New This Week! Organic Peruvian Staples From Baby Brasa, and Manchi Serves Up Healthy Southern Indian Inspired Dishes!🍗

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Bienvenido, Baby Brasa!

Chef/Entrepreneur/Model/Singer/Actor Franco Noriega is more than just quintuple threat, he’s leading the charge on Peruvian Chicken in NYC with his lively West Village restaurant, Baby Brasa. Opened just a few years back, the former star-turned-restauranteur Franco has established himself as one of the elite Peruvian chefs in NYC. As seen on Ellen, ABC, and Live with Kelly and Ryan, Franco emphasizes the freshness of the ingredients, as well as the traditional Peruvian methods of cooking. This all organic Peruvian spot is typically a sit-down restaurant, however, we’re ditching the wait time and bringing this premier partner straight to you.

While the traditional Peruvian chicken is not to be missed, some of their other dishes are absolute standouts as well. The ceviche is an unforgettable mix of flounder, two types of corn, onions, sweet potatoes, and a refreshing mix of citrus juices.

The Lomo Saltado, one of the most popular Peruvian dishes, is a must-try as well. It is a stir-fry combining marinated strips of sirloin with onions, tomatoes, french fries, and other spices; Served with perfectly cooked Peruvian rice. Take your tastebuds for a dip and get the delicately cooked salmon with a passion fruit reduction sauce, served with white rice.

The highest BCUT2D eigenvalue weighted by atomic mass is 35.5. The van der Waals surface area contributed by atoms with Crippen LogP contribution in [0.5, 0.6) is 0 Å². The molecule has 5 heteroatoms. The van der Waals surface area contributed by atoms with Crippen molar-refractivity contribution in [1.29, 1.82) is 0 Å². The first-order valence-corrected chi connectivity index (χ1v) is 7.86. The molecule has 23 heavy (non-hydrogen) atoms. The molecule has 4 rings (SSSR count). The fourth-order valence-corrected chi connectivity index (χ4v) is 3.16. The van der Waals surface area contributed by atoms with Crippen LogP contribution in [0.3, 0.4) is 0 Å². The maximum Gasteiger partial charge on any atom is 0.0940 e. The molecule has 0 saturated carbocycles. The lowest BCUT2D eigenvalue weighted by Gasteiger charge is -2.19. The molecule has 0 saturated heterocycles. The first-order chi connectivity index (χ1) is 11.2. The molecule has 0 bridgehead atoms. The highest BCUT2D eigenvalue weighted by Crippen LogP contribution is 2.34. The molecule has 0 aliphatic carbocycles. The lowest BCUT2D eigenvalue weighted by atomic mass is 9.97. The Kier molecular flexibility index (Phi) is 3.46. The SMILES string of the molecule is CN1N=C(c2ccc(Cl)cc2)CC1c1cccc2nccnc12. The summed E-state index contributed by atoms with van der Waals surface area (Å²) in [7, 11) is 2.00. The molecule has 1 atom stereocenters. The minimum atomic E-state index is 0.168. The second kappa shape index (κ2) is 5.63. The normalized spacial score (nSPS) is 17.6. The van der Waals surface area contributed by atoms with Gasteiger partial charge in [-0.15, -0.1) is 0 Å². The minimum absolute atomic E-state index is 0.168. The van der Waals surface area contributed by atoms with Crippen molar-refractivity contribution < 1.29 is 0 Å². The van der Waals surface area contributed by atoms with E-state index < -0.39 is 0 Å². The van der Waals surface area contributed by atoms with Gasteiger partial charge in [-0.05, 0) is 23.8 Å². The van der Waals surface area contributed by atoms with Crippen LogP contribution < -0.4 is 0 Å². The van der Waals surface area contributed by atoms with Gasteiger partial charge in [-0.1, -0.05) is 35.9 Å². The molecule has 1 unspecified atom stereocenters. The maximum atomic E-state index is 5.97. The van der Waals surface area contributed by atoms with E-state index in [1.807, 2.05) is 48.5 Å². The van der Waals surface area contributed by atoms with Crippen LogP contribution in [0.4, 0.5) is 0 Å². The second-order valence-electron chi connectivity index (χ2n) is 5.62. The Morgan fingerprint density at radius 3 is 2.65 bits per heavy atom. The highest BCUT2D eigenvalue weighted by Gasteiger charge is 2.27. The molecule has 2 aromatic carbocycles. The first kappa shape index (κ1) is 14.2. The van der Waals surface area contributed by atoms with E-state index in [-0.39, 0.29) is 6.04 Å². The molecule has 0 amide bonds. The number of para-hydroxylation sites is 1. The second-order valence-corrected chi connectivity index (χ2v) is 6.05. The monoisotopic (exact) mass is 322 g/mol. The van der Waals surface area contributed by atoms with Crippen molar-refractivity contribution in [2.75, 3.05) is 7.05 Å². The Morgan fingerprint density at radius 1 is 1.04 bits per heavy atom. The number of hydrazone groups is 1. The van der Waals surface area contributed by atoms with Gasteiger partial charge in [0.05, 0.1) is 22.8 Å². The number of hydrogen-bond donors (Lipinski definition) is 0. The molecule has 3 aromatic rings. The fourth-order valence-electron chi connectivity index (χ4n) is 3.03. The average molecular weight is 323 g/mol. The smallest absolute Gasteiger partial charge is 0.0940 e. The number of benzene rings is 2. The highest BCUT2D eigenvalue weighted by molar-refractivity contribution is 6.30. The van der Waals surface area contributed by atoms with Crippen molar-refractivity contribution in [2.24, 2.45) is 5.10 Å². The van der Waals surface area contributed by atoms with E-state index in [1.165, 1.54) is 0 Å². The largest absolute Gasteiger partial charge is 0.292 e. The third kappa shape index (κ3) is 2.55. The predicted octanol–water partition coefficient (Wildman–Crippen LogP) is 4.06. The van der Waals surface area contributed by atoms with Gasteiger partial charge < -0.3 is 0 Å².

With so many great options, you’re sure to find the perfect dish for lunch. 

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Mangia Manchi!

Okay, this place is not Italian, but the food is great! From the tastebuds behind Bombay Sandwich Co. comes a new and exciting Indian restaurant, emphasizing the flavors of Southern India. The eatery, which means ‘good’ in Telugu, presents food from the Andhra region of Southern India in a fast-casual dining setting. Manchi’s vegetable-forward and gluten-free menu is composed of core dishes found in the region.

Enjoy fresh and delicious proteins like cracked chicken or cracked chickpea tofu, with a base of either quinoa, rice, or kale salad, and toppings like spiced veggies including eggplant, cauliflower, potato, and rainbow slaw.

The Classic Curried Chicken Bowl features curried cracked chicken with eggplant, string beans, rainbow slaw, and Indian yoghurt sauce, served over rice. Want something completely different? Try The Detox, a large bowl of kitchari, a savory Indian porridge made with lentils, rice, carrots, peas, and ghee (clarified butter).

Manchi Bojanam! (Enjoy your meal!)

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Also, be sure to try this week’s sponsored sample:

The Dabbawalas of Mumbai

Artists are inspired by the works of Rembrandt and Da Vinci, world leaders by Gandhi and MLK, and techies by Apple and Google. We wouldn’t be much of a food delivery service if we weren’t inspired by the precision and efficiency of the dabbawalas of Mumbai. If you’ve never heard of these folks, it’s time you did.

But let’s first start with a few statistics about Mumbai, India’s financial capital: